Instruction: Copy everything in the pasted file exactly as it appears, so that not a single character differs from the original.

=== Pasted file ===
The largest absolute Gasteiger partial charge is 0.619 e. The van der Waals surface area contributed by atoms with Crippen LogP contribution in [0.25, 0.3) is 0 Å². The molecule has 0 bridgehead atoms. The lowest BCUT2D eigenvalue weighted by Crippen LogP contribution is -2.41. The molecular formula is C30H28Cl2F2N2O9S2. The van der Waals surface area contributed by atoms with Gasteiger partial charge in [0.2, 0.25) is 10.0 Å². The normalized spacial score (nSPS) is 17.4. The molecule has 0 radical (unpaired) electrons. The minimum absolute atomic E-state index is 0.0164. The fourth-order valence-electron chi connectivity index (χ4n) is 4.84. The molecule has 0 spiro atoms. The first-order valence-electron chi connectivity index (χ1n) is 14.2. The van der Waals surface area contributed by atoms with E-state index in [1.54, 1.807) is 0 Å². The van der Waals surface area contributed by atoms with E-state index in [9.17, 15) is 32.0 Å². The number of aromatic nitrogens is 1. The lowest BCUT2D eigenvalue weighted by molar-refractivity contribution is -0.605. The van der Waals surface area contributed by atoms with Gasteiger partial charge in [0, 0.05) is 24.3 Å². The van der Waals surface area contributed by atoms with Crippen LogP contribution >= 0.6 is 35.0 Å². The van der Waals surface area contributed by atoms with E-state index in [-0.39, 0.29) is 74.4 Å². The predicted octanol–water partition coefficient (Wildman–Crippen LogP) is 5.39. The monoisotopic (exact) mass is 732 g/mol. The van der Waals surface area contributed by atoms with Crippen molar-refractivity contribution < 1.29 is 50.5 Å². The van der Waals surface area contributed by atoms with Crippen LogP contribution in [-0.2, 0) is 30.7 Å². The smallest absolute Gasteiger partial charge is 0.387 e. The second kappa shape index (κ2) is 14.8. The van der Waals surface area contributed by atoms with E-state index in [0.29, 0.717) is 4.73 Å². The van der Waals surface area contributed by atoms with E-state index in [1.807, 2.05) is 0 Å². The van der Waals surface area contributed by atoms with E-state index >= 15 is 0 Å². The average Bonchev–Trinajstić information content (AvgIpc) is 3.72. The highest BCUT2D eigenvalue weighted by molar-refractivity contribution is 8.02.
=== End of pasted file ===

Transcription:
The largest absolute Gasteiger partial charge is 0.619 e. The van der Waals surface area contributed by atoms with Crippen LogP contribution in [0.25, 0.3) is 0 Å². The molecule has 0 bridgehead atoms. The lowest BCUT2D eigenvalue weighted by Crippen LogP contribution is -2.41. The molecular formula is C30H28Cl2F2N2O9S2. The van der Waals surface area contributed by atoms with Gasteiger partial charge in [0.2, 0.25) is 10.0 Å². The normalized spacial score (nSPS) is 17.4. The molecule has 0 radical (unpaired) electrons. The minimum absolute atomic E-state index is 0.0164. The fourth-order valence-electron chi connectivity index (χ4n) is 4.84. The molecule has 0 spiro atoms. The first-order valence-electron chi connectivity index (χ1n) is 14.2. The van der Waals surface area contributed by atoms with E-state index in [1.54, 1.807) is 0 Å². The van der Waals surface area contributed by atoms with E-state index in [9.17, 15) is 32.0 Å². The number of aromatic nitrogens is 1. The lowest BCUT2D eigenvalue weighted by molar-refractivity contribution is -0.605. The van der Waals surface area contributed by atoms with Gasteiger partial charge in [0, 0.05) is 24.3 Å². The van der Waals surface area contributed by atoms with Crippen LogP contribution >= 0.6 is 35.0 Å². The van der Waals surface area contributed by atoms with E-state index in [-0.39, 0.29) is 74.4 Å². The predicted octanol–water partition coefficient (Wildman–Crippen LogP) is 5.39. The monoisotopic (exact) mass is 732 g/mol. The van der Waals surface area contributed by atoms with Crippen molar-refractivity contribution < 1.29 is 50.5 Å². The van der Waals surface area contributed by atoms with Crippen LogP contribution in [-0.2, 0) is 30.7 Å². The smallest absolute Gasteiger partial charge is 0.387 e. The second kappa shape index (κ2) is 14.8. The van der Waals surface area contributed by atoms with E-state index in [0.29, 0.717) is 4.73 Å². The van der Waals surface area contributed by atoms with E-state index in [1.807, 2.05) is 0 Å². The van der Waals surface area contributed by atoms with E-state index >= 15 is 0 Å². The average Bonchev–Trinajstić information content (AvgIpc) is 3.72. The highest BCUT2D eigenvalue weighted by molar-refractivity contribution is 8.02.